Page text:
Part 5 Autopsy Procedures141Section 501 Autopsy Protocol
The pathologist will, or may, offer both a cause and manner of death in his/her report of the post-mortem. However, the coroner is not bound by this report in determining manner of death. Often you will haveadditional information that was gathered at the death scene. This additional information and the results of theautopsy will often allow you to reach a more accurate determination of the manner of death.
If there is a disagreement with the findings of the pathologist, the coroner and pathologist should striveto arrive at a consensual view. This is necessary, as such a disagreement could prove embarrassing to one or both parties, if it is brought out in court at a later date.
The mechanism of death should not be noted on the death certificate. (It is unnecessary and could createconfusion or doubt in non-medical personnel.)
Ordering an Autopsy
An autopsy is not required in every coroner's case; However, if in doubt, request an autopsy be performed. Normally, a decedent's body is the property of the next of kin (spouse, child, parent, brother or sister,nearest relative, guardian or executor of the estate). However, in deaths that are unusual, unnatural or suspicious in nature the state has an overriding interest which supersedes the interests of the family. Thecoroner has a responsibility to order an autopsy on cases that are of interest to the state. Coroner's are protectedfrom liability when ordering an autopsy in good faith.In Indiana the person performing the autopsy must be a pathologist certified by the American Board of Pathology in anatomic pathology, or a physician responsible to such a person. A coroner can not cut into or remove any part of a decedent's body under your jurisdiction, unless you meet the above stated qualifications.Exceptions to this is the aspiration (drawing or taking) of blood, urine, or other body fluid for chemical analysisif an autopsy is considered unnecessary.
Do not take any fluids if an autopsy is planned, as this will introduce artifacts;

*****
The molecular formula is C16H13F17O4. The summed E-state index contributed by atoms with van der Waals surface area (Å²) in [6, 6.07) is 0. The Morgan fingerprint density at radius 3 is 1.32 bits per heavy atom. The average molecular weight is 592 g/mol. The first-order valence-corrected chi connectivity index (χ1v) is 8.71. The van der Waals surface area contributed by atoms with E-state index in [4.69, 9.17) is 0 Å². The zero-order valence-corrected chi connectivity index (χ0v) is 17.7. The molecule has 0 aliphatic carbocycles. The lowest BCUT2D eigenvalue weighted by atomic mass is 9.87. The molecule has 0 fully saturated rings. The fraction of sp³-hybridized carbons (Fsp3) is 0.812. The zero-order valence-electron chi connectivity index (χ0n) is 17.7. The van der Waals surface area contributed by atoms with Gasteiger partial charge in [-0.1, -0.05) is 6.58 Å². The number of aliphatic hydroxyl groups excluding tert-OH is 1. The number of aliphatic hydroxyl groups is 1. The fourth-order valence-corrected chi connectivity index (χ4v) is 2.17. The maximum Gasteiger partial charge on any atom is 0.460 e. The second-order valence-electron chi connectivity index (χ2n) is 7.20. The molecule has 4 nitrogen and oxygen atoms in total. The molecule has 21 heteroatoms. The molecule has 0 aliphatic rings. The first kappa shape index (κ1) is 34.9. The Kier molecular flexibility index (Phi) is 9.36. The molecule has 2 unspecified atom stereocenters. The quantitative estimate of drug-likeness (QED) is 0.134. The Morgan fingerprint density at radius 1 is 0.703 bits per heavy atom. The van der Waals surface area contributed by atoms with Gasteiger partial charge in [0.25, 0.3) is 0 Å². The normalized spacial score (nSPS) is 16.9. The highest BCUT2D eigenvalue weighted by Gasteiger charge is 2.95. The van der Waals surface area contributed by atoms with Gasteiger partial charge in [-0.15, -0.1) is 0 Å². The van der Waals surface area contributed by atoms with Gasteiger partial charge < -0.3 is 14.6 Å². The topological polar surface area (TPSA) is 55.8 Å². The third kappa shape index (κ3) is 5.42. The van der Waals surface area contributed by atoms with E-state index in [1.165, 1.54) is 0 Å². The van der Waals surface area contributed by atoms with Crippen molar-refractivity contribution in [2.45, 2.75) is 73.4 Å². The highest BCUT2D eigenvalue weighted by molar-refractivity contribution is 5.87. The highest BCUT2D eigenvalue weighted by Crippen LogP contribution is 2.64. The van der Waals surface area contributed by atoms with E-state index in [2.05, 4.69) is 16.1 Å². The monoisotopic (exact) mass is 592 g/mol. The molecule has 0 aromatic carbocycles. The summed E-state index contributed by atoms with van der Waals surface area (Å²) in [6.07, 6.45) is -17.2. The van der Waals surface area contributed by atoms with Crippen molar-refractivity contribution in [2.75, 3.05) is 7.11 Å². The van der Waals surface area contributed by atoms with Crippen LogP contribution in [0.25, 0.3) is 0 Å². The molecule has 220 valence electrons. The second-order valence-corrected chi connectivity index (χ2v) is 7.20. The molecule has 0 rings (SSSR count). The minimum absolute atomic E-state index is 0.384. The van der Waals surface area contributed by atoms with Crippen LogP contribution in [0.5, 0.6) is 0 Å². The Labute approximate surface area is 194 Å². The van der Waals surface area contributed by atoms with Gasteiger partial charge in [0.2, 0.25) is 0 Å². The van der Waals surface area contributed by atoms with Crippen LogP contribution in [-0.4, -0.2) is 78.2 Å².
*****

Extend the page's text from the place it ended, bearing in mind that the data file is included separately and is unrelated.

, puncture woundson the body area from which you draw the fluids.
An autopsy is not required in every coroner's case.
Whether or not to obtain an autopsy is probably thehardest decision a coroner will have to make. Financial and family pressures often go against the coroner’sdesire for an autopsy. The coroner should obtain an autopsy, if required, despite these pressures.The coroner has the authority to order an autopsy by Indiana Statute. (See Section 104.3, Coroner’sInvestigation of Death.) The county must provide the funds for post mortem examinations. Unnecessaryautopsies also waste time and resources for everyone. Therefore, the coroner should carefully pick those casesrequiring an autopsy. Veteran coroners (and pathologists) have been known to make mistakes. However, themistake is nearly always in
an autopsy when needed. If you are unsure in a particular case, youshould call a colleague or a member of the Indiana State Coroners Training Board.
Family members, initially opposed to an autopsy being performed, will normally be grateful later. (If they are not, be suspicious of them.)When the cause and manner of death cannot be established at the death scene an autopsy is required. Adeath case with an obvious cause and manner of death may require an autopsy for legal documentation. In suchcases, knowledge of specific mechanics of death are desired;
; determination of fatal wounds, contributionof any natural disease to the cause of death and the elapsed time between the moment of fatal injury and